October 24, 2018

Following quickly on the heels of last year’s presentation of the Kabardian translation of Proverbs in Nalchik, IBT has published yet another Scripture portion in Kabardian, the books of Daniel and Ruth in a single edition.

The Kabardian language, also known as Circassian or Cherkess, is spoken by approximately 516,000 speakers in the Russian Federation. It is one of the official languages of the Kabardino-Balkaria and Karachaevo-Cherkessia areas of southern Russia. Previous Kabardian Scripture editions include the New Testament, a revised version of Luke, Ruth, Jonah, and Proverbs. The current publication is a reprint edition of Ruth together with the first-ever translation of Daniel.

October 15, 2018

IBT has translated and published three more books of the Old Testament in the Kalmyk language – Job, Ecclesiastes and Song of Songs.

The Kalmyk people migrated from northwest China to the European part of Russia (the northwest corner of the Caspian Sea) in the early 17th century. Their language is closely related to Mongolian. They are traditionally nomadic cattle-herders, and are the westernmost ethnic group that practices Buddhism as their traditional religion. According to the 2010 census of the Russian Federation, there are more than 180,000 ethnic Kalmyks, with about  80,000 of them still speaking their native language.

September 10, 2018

IBT has recently published two more Old Testament books in the Tabasaran language of Dagestan – Genesis and Proverbs. These follow on the heels of the Tabasaran New Testament (2010), Ruth/Jonah (2013), and Esther/Daniel (2016).
Because many Tabasarans are already somewhat familiar with several of the characters in Genesis from the Koranic tradition, the translation team used the familiar Tabasaran forms of their names in this edition. For example, Eve is known by the Tabasarans as Ghava, Noah as Nyugh, and Abraham as Ibraghim. Tabasarans also recognize the main author of Proverbs - the wise Suleyman, son of Davud. IBT hopes that both of these books will strike a resonant chord with many Tabasaran readers.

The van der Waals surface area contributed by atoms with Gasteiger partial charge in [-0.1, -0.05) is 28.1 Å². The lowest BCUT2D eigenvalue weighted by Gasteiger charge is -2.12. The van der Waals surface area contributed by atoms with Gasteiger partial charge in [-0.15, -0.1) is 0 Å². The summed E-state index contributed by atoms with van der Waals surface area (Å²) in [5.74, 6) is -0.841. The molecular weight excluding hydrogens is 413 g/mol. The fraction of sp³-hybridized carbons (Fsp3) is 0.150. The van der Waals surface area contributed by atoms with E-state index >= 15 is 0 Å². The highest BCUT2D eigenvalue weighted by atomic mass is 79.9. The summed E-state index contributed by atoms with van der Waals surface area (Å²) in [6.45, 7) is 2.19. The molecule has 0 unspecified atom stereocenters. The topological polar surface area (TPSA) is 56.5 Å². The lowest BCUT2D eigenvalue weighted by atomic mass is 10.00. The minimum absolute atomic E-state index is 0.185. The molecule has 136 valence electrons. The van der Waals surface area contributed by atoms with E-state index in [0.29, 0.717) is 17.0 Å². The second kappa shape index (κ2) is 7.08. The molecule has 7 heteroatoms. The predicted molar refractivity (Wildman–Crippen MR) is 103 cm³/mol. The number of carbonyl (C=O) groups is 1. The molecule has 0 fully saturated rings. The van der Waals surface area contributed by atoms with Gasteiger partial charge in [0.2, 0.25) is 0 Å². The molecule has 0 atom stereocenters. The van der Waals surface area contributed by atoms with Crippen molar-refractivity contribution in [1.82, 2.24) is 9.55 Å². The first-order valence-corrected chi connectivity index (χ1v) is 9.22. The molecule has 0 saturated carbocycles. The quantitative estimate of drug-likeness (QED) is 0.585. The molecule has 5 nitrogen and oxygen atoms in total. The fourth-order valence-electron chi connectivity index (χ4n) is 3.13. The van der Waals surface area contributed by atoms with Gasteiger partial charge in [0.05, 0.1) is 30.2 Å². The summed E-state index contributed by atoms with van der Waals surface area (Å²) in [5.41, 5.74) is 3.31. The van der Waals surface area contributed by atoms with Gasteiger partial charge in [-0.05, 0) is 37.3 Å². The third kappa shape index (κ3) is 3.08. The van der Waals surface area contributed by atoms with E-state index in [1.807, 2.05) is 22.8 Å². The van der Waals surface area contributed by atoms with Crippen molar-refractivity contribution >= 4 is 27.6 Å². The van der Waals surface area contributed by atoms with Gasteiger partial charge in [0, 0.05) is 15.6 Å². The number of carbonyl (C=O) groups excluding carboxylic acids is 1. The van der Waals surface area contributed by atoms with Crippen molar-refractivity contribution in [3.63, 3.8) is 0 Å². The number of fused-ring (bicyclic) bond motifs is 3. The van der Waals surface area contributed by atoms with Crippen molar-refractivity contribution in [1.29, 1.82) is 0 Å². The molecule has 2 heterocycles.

September 6, 2018

IBT’s list of Scripture texts published in the Evenki language of Siberia has a new addition – the book of Jonah, the Old Testament prophet who tried to run away from God and spent three days and nights in the belly of a giant fish. This book was prepared as a diglot edition, with the Scripture text given in both Evenki and Russian (Synodal version). The publication also includes 13 illustrations that were originally drawn for the Chukchi edition of Jonah, which came out earlier this year.

June 20, 2018

The Institute for Bible Translation has published a translation of the Gospel of Matthew in the Nenets language. Earlier published portions in the same language include Selected Passages from the Gospel of Luke (1995), Stories about Jesus (2003); the Gospel of Luke (2004); the Gospel of Mark (2010); the Gospel of John (2014).
The project to translate the Bible into Nenets began in the 1990s far away from the customary dwelling place of the Nenets. The first translation of the Gospel of Luke was completed by the linguist who lived most of his life in St. Petersburg. In 2001 the theological checker who learnt the language settled in Salekhard among the Nenets and built a new translation team. As a result, the new translation of the Gospel of Luke and then of the Gospels of Mark, John and Matthew was done by the Nenets living in their own traditional and cultural environment on the land of their ancestors...